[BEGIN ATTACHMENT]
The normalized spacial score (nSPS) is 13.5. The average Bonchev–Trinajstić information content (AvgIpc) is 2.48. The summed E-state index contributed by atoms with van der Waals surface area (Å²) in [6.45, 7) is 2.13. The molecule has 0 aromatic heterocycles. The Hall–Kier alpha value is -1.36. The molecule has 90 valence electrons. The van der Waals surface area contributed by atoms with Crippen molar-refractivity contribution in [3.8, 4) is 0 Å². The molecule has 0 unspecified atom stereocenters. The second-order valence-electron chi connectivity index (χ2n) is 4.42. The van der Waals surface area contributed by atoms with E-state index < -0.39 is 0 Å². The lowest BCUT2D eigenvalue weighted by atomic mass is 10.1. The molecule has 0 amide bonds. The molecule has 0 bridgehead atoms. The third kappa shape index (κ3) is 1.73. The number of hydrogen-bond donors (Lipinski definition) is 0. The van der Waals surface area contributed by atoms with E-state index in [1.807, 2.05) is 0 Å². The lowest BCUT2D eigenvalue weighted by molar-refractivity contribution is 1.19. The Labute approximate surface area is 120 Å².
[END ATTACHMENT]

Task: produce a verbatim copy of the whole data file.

The normalized spacial score (nSPS) is 13.5. The average Bonchev–Trinajstić information content (AvgIpc) is 2.48. The summed E-state index contributed by atoms with van der Waals surface area (Å²) in [6.45, 7) is 2.13. The molecule has 0 aromatic heterocycles. The Hall–Kier alpha value is -1.36. The molecule has 90 valence electrons. The van der Waals surface area contributed by atoms with Crippen molar-refractivity contribution in [3.8, 4) is 0 Å². The molecule has 0 unspecified atom stereocenters. The second-order valence-electron chi connectivity index (χ2n) is 4.42. The van der Waals surface area contributed by atoms with E-state index < -0.39 is 0 Å². The lowest BCUT2D eigenvalue weighted by atomic mass is 10.1. The molecule has 0 amide bonds. The molecule has 0 bridgehead atoms. The third kappa shape index (κ3) is 1.73. The number of hydrogen-bond donors (Lipinski definition) is 0. The van der Waals surface area contributed by atoms with E-state index in [1.807, 2.05) is 0 Å². The lowest BCUT2D eigenvalue weighted by molar-refractivity contribution is 1.19. The Labute approximate surface area is 120 Å².